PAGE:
Been a long time in the garden: Wine, Women and Song

Standard
IMG_0487-1

Was taken to a few wineries in September for my 41st birthday. Here I am shoveling some very delicious Willamette Valley grapes in my face. Thank goodness for friends and their cameras.

A few months have passed since I last blogged. With a blogoversary on the horizon I think it’s time for me to begin again. This time of year is always very busy for me with all of my indoor gardening and seed work. I have plenty to share so stay tuned.IMG_5477

Cooking has continued to play an important role in my life. As a gift, my combined wedding anniversary and birthday gift from my husband was an amazing meal at Castagna.

I could write a book about that incredible meal but instead I’ll recommend that you read about the chef and go there yourself. It was an incredible dining experience and one I’ll never forget.

IMG_5516

LuLu and Quincy loved to chase one another in the willow arbor.

Mid September our little buddy Quincy went missing one Friday night. He wasn’t with us for long, and we miss him dearly. I refuse to give up hope and continue to search for him. Luckily our county has a wonderful system for lost animals and I receive daily notifications.

IMG_5611

Gardener, garden writer and designer Kate Bryant enjoying a bit of salmon fishing.

Dad took two of my friends and I salmon fishing back in September. It was a quick trip but we all had a wonderful time with lots of laughs and great food. We may not have caught anything, but a boat of fishermen did offer us a free fish to take home.

IMG_5730

During September I also visited Sarracenia Northwest for their Open House. This is a beautifully fun story and I promise to write more about it in an upcoming post.  IMG_5814

The tomatoes kept coming this year and they kept me busy. As a matter of fact I finished up eating them just a few days ago. I was a bit shocked to have ripe tomatoes from the garden on November 1.

IMG_6048

With a tromboncino squash I was gifted I made homemade gnocchi with butter and sage sauce. It was a great idea for a little garden writing group that I’ve helped to start just to get me to write more. I want to write more. I really do.
IMG_6362

I decided to purchase my first fancy apron after catering for a small party. This was a lovely reward after having succeeded with all of those fundraiser dinners this summer. As difficult as that work was, I do miss entertaining and making menus. Am taking the holidays off too because I cannot afford to feed as many people as I used to so taking a holiday will be a nice break.IMG_6783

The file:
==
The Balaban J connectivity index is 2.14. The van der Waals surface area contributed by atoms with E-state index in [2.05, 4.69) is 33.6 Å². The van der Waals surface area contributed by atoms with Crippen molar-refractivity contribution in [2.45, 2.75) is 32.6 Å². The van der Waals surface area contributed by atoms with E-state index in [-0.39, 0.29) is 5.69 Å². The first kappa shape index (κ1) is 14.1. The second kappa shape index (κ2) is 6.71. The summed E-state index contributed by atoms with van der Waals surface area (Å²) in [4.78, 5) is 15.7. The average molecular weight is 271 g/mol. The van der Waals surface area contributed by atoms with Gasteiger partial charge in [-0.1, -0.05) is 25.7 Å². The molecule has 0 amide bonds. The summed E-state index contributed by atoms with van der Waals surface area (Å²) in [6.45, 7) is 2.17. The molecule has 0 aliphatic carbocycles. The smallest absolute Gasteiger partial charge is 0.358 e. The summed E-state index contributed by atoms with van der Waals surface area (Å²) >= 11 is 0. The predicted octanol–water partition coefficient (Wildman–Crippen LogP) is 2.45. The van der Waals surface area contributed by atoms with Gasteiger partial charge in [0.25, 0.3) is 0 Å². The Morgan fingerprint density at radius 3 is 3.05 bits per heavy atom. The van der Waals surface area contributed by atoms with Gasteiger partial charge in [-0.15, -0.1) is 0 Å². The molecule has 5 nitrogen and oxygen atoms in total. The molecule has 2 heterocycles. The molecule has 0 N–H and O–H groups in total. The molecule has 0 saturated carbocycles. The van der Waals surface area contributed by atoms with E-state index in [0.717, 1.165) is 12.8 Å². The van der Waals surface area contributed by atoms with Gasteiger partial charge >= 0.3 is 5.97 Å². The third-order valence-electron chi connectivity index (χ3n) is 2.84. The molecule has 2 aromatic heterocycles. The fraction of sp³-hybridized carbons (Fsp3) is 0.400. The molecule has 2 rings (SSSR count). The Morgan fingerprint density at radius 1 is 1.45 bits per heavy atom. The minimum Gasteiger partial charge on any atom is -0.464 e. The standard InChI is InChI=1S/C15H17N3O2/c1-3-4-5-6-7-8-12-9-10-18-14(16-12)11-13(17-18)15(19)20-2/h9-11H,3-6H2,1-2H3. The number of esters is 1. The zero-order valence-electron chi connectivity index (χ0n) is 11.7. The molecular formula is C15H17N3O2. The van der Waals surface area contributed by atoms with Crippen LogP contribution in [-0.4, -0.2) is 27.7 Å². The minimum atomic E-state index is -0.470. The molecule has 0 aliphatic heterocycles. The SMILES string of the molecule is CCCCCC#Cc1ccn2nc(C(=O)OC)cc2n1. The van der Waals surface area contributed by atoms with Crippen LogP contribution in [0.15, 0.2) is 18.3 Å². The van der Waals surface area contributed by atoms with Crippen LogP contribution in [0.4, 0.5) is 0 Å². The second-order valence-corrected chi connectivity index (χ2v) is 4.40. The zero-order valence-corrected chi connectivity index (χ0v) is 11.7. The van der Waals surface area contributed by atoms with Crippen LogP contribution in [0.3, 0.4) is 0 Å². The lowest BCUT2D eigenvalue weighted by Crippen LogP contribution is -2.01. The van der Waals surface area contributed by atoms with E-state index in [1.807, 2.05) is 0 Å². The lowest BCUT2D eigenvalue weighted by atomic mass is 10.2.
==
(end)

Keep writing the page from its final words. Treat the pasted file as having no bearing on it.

To thank friends who offered to help me this summer after my last surgery I hosted a pizza party. I avoided making Italian-style pizza for a very long time, but I feel comfortable with it now. IMG_6057

As I stated a few months ago, I was yearning to return to school. I did. I am taking one class right now and am loving plant ID in the horticulture department at Clackamas Community College.

IMG_6111

There have been the garden visits to friends’ green realms with more meals and laughs. I am a big fan of Felony Flats Botanical Garden and its head gardeners Eric and Robert.

IMG_6128

Petunia exserta.

In addition to school and a new part-time job (more on that in my next post), I’m beginning to take care of my seed shop again and have been collecting, accepting by mail from friends, and shopping online again for things I’d like to grow. As I rip out the garden, I am looking for new growing spaces while considering the possibilities.

IMG_6639

White alpine strawberry.

IMG_6367

Pelargonium peltatum, the species from Cistus Nursery.

IMG_6162

Lastly, I also hosted the Fall Garden Blogger Plant Swap. It’s kind of like Fight Club so I won’t go on and on about it, but if you’re a blogger and you live nearby, let me know. The primarily requirement is that you be a blogger. IMG_6183

LuLu has been my new little furry rock since Quincy disappeared. She’s taken up as my stalker where my little old lady Macavity left off when she passed away last year.